The Future of a Europe Without Babies.
Europeans want cradle to grave security guaranteed by the state. But lately there are a lot fewer cradles in Europe, with the EU beginning to look more like a continent-sized grave. What do you say to a continent that refuses to have enough children to replace its population -- yet is willing to riot and strike to prevent the state from reducing generous handouts and pensions? There is very little left to say.
Germany is shrinking — fast. New figures released on May 17 show the birth rate in Europe's biggest economy has plummeted to a historic low, dropping to a level not seen since 1946. As demographers warn of the consequences of not making enough babies to replace and support an aging population, the latest figures have triggered a bout of national soul-searching and cast a harsh light on Chancellor Angela Merkel's family policies.There are limits to the state-supported urban lifestyle, and the shrinking populations of Europe, Russia, Japan, and other "advanced" nations are starting to feel the squeeze. Germany is very close to the point of no return.
According to a preliminary analysis by the Federal Statistics Office, 651,000 children were born in Germany in 2009 — 30,000 fewer than in 2008, a dip of 3.6%. In 1990, German mothers were having on average 1.5 children each; today that average is down to 1.38 children per mother. With a shortfall of 190,000 between the number of people who died and the number of children who were born, Germany's birth rate is well below the level required to keep the population stable.
...The Federal Statistics Office says Germany's population of 82 million could drop by up to 17 million over the next 50 years. Demographers fear a shrinking workforce will stymie growth and struggle to foot the bill for a rapidly aging population. "Germany's working-age population is likely to decrease 30% over the next few decades," says Kröhnert of the Berlin Institute for Population Development. "Rural areas will see a massive population decline and some villages will simply disappear — Germany will become a weak economic power in the future."_Time
But why focus on Germany? Greece, Italy, Spain, Portugal, Russia, Japan, and Eastern Europe are worse off than Germany in almost every way.
But it is precisely for that reason that one must focus on Germany's demographic meltdown. Germany is the most successful country in Europe -- and yet it has chosen the path of childless national suicide. What hope, therefore, do the rest of the hyper-indebted, under-procreating, proudly entitled, union obligated state disasters of Europe have?
Not that North America is doing much better. California, Michigan, and Illinois are drowning in public sector union debt and corruption. New Jersey has the chance to save itself, with a rare governor willing to go out on the political limb to save the state -- even at the risk of his own career. And what do New Jersey's unions do? Threaten to strike, riot, and even joke about assassinating the governor. The California governator has turned into a wimp in the face of public sector union threats. The US president is a Chicago Way machine politician steeped in the corrupt, fascist, populist pandering, union dominated, self-defeating styles of government that are bringing so much of the western world down.
North American demographics are slightly better than Europe's, but that is due to immigration -- and the significantly higher birthrates of new immigrants to America compared to multi-generational North Americans.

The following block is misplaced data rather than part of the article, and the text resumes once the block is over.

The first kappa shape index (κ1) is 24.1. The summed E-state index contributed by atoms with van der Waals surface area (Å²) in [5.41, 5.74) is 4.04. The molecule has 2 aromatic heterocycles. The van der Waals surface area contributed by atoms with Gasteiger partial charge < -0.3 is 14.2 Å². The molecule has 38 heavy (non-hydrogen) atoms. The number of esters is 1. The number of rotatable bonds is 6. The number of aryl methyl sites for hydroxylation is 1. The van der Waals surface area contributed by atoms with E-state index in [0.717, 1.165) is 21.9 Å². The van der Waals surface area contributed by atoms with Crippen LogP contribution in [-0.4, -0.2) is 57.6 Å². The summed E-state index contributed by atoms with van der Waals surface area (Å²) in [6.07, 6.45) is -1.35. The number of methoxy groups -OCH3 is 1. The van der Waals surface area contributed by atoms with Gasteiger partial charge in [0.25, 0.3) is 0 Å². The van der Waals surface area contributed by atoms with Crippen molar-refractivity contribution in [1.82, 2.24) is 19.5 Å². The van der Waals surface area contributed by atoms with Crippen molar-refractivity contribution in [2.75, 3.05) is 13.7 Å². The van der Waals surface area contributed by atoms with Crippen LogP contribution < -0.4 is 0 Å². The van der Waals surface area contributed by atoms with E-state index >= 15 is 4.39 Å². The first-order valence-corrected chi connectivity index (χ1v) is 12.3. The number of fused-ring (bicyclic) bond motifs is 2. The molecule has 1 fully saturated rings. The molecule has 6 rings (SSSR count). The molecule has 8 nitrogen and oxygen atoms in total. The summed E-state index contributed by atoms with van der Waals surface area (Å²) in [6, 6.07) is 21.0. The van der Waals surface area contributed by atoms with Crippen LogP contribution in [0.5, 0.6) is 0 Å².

Can new technology save the developed world from itself? Automated industry and commerce? Nanotechnological fabricators? New longevity procedures and technologies for longer and healthier lives? Artificial wombs to allow high achieving women to have children AND continue their career paths? A partial reversal of urbanisation, with new farm and ranch technologies that allow for more pleasurable and profitable urban lifestyles?
We need new frontiers, big new challenges that can bring out the atavist in the young and the young at heart. We need to find tasks and places that force us to tap the deep strength of the primitive drives within ourselves at the same time we are utilising advanced skills and technologies undreamed of even a few years ago. Most of all, we need to raise our children to seek these new challenges and risks.
What we are doing now clearly isn't working.
"The current welfare state is unaffordable," said Uri Dadush, director of the Carnegie Endowment's International Economics Program...."We have to adjust our social security systems in a way that they motivate people to accept regular work and do not give counterproductive incentives," German Finance Minister Wolfgang Schaeuble told news weekly Frankfurter Allgemeine Sonntagszeitung on Saturday.
The uncertainty over the future of the welfare state is undermining the continent's self-image at a time when other key elements of post-war European identity are fraying. Large-scale immigration from outside Europe is challenging the continent's assumptions about its dedication to tolerance and liberty as countries move to control individual clothing — the Islamic veil — in the name of freedom and equality....
...Demographers and economists began warning decades ago that social welfare was doomed by the aging of Europe's baby boomers. Some governments had been trimming and reforming, but now almost all are scrambling to close deficits in order to prevent a wider collapse of confidence in the euro...
...Southern European countries that have not moved toward reforming welfare in the same ways are paying a steep price. _SFEx
Cross-posted to abu al-fin